Friday, October 14, 2016

Quebec still

I am in love with Montreal and its modern art and ideas tucked into old world style. Churches abound - though religion is not apparent. Police appear subversive in their khaki pants instead of uniforms. It is their statement to the city as they are forced to work without a contract.

The mix of many cultures become a fusion of language that is unique and restaurants and bistros attempt to capitalize on this.

As we press on to Quebec City, I have left my heart in Montreal. I feel I met a long-lost relative that others had disparaged and yet the whole time they were the cool uncle that gets you into venues at the nod of a head and  everyone reveres. I am ashamed that I had let others' opinion shape mine of this city.

Quebec City was more like the aunt. The historian of the family with the old walled city holding charm of yesteryear with the re-branding of 2016. It is the cradle of French civiliation in North America and continues to remind the rest of Canada of its heritage.

Shops luring tourists sit in the midst of the oldest home in the city. The plaque says 1659 and it now a restaurant.  Some streets are narrow and the outside walls house the Frontenac Hotel and canons. The courtyard provides a spectacular view of the city and enemy targets.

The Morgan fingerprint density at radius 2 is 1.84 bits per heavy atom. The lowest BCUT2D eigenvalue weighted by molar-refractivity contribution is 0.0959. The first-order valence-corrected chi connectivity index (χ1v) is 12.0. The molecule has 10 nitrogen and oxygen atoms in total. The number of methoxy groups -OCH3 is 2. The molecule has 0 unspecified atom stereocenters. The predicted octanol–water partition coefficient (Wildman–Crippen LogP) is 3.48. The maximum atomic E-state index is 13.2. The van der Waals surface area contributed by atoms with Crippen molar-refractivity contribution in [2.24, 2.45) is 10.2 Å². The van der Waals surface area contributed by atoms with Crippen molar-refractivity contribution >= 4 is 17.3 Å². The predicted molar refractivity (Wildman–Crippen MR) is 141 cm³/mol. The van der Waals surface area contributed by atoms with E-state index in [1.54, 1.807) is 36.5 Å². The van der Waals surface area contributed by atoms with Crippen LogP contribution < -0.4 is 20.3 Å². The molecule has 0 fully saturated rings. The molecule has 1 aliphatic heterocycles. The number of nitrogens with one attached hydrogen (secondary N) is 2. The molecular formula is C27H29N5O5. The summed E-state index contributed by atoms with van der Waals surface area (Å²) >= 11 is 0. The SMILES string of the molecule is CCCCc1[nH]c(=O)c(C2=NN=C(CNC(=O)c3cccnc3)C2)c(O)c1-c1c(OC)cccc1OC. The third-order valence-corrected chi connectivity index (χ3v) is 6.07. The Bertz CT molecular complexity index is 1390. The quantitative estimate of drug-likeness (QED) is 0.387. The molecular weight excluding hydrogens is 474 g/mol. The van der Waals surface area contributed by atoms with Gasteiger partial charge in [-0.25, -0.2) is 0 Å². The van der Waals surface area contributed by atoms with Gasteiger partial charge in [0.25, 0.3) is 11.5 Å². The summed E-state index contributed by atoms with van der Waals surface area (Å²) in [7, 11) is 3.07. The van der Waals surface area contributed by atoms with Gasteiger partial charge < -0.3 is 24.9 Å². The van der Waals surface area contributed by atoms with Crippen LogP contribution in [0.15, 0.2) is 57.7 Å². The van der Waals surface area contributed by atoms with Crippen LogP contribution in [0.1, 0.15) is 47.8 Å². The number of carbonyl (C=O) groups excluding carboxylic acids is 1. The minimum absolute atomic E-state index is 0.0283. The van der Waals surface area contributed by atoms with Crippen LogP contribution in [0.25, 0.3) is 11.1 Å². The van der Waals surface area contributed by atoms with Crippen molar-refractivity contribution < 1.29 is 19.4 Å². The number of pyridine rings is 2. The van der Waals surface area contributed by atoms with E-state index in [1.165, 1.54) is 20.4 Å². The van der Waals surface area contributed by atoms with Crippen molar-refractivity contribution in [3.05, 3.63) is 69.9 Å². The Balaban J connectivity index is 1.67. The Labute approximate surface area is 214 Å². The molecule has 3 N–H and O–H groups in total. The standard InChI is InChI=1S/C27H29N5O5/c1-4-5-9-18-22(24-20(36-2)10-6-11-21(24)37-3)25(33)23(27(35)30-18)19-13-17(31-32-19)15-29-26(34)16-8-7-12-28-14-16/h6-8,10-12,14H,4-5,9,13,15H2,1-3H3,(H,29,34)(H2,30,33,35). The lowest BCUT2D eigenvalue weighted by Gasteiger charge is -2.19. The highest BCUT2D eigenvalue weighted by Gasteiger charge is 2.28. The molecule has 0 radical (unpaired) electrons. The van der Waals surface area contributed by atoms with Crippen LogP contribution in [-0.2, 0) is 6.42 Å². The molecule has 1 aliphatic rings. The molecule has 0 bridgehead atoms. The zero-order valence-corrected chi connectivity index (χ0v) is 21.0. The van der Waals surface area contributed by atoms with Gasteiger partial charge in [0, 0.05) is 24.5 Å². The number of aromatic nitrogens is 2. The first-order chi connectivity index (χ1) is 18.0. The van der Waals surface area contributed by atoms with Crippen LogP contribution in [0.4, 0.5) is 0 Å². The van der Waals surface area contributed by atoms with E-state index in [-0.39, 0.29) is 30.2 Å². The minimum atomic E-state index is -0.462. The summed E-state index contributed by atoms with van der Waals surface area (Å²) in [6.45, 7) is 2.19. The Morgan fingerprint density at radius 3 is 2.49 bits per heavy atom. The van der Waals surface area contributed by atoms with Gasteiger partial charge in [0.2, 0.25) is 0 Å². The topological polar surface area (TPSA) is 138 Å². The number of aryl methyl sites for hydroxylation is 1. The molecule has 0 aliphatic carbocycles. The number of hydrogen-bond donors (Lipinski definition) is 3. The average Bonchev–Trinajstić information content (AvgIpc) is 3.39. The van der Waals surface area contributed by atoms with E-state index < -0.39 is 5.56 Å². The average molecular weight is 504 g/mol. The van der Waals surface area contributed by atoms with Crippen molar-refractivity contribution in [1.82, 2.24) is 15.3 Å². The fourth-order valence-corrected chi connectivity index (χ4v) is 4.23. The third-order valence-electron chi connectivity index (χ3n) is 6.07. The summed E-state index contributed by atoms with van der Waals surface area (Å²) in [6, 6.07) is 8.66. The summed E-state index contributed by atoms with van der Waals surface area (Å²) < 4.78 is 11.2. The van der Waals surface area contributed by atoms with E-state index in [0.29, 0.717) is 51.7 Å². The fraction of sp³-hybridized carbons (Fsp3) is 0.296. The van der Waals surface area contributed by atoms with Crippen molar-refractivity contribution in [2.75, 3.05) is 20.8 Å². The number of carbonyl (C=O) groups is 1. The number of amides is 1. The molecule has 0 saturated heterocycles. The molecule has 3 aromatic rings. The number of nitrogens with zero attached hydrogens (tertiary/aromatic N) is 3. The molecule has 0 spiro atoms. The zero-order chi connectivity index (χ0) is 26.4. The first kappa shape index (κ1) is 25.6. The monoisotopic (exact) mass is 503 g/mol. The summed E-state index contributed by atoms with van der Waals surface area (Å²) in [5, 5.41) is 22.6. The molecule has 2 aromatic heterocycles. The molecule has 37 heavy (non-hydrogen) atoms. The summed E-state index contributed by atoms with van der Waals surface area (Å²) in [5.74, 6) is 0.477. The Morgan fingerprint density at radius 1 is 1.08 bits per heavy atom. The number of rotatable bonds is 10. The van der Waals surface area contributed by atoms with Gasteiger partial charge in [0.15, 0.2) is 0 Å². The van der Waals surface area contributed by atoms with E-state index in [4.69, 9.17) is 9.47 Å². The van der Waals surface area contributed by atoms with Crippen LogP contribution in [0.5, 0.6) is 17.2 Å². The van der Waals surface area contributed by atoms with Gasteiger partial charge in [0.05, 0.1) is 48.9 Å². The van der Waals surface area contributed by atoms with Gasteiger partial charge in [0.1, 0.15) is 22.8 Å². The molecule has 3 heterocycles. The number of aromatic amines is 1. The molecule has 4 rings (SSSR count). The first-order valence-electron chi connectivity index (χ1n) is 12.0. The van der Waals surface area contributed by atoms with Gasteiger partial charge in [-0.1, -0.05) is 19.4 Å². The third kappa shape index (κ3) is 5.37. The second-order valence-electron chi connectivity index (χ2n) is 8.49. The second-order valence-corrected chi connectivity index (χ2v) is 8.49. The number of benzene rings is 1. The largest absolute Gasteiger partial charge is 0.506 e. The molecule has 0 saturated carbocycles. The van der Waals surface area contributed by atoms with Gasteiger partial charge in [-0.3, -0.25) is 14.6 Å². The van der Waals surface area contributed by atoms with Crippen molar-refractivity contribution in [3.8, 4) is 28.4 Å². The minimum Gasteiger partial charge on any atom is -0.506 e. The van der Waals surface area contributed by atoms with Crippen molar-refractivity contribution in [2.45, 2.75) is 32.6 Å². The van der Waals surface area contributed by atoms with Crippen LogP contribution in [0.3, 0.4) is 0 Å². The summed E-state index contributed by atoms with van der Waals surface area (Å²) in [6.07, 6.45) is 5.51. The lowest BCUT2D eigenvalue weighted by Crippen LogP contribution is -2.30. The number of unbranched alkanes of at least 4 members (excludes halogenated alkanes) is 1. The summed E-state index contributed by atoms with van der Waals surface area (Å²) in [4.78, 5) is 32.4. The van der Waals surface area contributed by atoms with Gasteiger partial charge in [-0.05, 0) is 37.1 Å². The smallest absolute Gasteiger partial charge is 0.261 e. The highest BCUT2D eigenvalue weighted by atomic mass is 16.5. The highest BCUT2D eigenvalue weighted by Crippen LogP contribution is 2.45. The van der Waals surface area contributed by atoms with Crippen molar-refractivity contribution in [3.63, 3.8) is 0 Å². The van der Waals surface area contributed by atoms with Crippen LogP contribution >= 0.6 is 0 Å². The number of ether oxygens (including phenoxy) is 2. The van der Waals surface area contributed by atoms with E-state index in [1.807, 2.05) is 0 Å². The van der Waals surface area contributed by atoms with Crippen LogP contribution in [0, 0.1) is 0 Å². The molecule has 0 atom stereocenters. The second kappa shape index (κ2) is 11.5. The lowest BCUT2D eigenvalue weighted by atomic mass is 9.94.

We poke around in shops, but the sites for us are the old alleys and cobblestone walks,. Though cars are permitted, there are signs indicating two wheels with motors are not. In typical Norman fashion he pretends to ignore these, but eventually relents at the thought of having the bike towed. We walk the streets where "o Canada" was penned (or so says a brass sign on an old brick front).

We read of days of trade, sickness and politics. We venture outside the walls to a grocer that is the oldest in North America, Epicier JA Moisan (1871) and we both are enamored with the wooden display shelves and old world feel.  We pay homage at a graveyard that housed many thousand though has only 313 markers in place. I  never saw someone reach much past 50. It is worth my time to consider these builders of my freedom.

Our lodging is in a 3-story walk-up in a working class neighbourhood and we walk to trendy gentrified areas with ubiquitous cafes, bistros and bong stores. We wander, taking in the sites and sounds and churches. I am not surprised to find a soccer field with its own chapel in the corner. I would have been the week before, but Quebec and Catholics in particular show their stuff here.

Quebec is marvelous and has uncovered prejudice and judgement that were not my own to carry. I am indebted at having lightened that load.

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